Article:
For example, the complaint affidavit cites Patient JW, who was admitted to an Asta nursing home in 2003 following a major stroke, and Passages billed for more than 2,000 days of hospice services. In another example, Passages submitted bills for 1,443 days of hospice care for Patient LJ, who was admitted to an Asta nursing home in 2001. Patient LJ’s son told investigators that his mother appeared in no danger of dying until the last month of her life.
The charges also cite Medicare claims data showing that Passages’ billing for GIP services grew significantly. In 2010, Passages billed approximately 1,161 GIP patient days to Medicare monthly, and the figure rose to 1,430 GIP patient days a month through the first nine months of 2011. The average GIP payments that Passages received per month was $4,437 in the period from mid-2006 to mid-2008, and the monthly payments increased to $946,743 in 2011.
A hospice physician retained by the government reviewed files for 13 Passages patients, 10 of whose admissions exceed six months and extended to as many as 1,598 days over two admission periods. The government’s expert found that nine of the 13 patients were not eligible for Medicare hospice benefits for part or all of their admission and that all the 503 days of GIP submitted for those patients were improper and excessive.
A woman, identified as Individual E in the affidavit, who helped Gillman and his father start Passages and served as its clinical director for several years until she was fired told agents that Gillman said if a patient was under Passages’ care, they were sick enough to warrant GIP care. When Individual E confronted Gillman over the GIP eligibility of Patient DB, Gillman allegedly told her to mind her own business because he needed the money, the affidavit states.
The charges further allege that in the fall of 2008, Gillman began paying bonuses, sometimes well in excess of their salary, to Passages’ directors overseeing nurses and certified nursing assistants based on the amount of GIP under their supervision. Gillman also authorized large bonuses to himself and a co-administrator, Individual A, based on the number of patients per day at certain nursing homes in the Belleville region, including $833,375 to himself between March 2009 and April 2011. The bonuses increased as the number of patients on GIP increased and as the number of facilities counted for the bonuses increased, according to the affidavit.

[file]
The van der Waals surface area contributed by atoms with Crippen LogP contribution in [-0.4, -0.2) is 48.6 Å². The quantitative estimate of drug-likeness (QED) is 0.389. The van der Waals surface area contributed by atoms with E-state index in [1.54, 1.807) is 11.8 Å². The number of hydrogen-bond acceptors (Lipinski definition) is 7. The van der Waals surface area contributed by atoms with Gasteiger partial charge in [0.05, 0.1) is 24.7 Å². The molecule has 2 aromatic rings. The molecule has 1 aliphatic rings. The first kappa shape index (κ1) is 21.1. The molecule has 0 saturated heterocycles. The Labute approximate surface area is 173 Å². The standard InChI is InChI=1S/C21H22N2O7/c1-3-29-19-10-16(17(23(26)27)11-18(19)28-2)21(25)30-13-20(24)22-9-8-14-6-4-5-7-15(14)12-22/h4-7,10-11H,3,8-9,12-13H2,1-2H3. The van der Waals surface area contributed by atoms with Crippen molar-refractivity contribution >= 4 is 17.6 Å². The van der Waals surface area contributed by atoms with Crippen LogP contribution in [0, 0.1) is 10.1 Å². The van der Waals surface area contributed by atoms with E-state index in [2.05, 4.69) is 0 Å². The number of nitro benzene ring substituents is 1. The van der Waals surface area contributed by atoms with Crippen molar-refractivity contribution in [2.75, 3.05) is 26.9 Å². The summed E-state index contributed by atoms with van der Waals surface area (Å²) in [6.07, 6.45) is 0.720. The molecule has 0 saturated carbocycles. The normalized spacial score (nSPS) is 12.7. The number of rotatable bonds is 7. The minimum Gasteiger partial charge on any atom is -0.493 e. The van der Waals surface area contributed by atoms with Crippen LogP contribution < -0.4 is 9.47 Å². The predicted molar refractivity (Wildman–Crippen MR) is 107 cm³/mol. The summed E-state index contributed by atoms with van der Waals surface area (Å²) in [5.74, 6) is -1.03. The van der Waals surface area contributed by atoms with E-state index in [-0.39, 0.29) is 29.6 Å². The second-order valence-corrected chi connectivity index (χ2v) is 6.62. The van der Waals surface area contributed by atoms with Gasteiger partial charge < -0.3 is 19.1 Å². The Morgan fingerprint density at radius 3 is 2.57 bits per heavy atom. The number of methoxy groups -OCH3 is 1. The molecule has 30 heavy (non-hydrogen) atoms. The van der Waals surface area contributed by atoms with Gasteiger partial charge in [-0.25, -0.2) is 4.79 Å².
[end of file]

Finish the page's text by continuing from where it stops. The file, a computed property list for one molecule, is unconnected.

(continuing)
Passages also allegedly had arrangements with approximately eight nursing homes in 2010 in which it paid the nursing homes $250 for every patient who was on GIP per day.
The obstructing a federal audit count alleges that in August and September 2009, Gillman, Individual A, and others oversaw and conducted an effort to alter patient files that had been requested by TrustSolutions, which contracted with the Centers for Medicare and Medicaid Services to audit providers for fraud and abuse. Several former Passages employees have admitted to agents their involvement in the altering of patient files in the summer of 2009 as well as in another session in 2010, the affidavit states.
The charges were announced by Zachary T. Fardon, United States Attorney for the Northern District of Illinois; Lamont Pugh, III, Special Agent in Charge of the Chicago Regional Office of the HHS-OIG; and Robert J. Holley, Special Agent in Charge of the Chicago Office of the Federal Bureau of Investigation. The Illinois Attorney General’s Office is also participating in the investigation.
The government is being represented by Assistant U.S. Attorney Stephen C. Lee.
Health care fraud carries a maximum penalty of 10 years in prison and a $250,000 fine, and obstructing a federal audit carries a maximum of five years in prison and a $250,000 fine, and restitution is mandatory. If convicted, the court must impose a reasonable sentence under federal statutes and the advisory United States Sentencing Guidelines.
The public is reminded that a complaint is not evidence of guilt. The defendant is presumed innocent and is entitled to a fair trial at which the government has the burden of proving guilt beyond a reasonable doubt.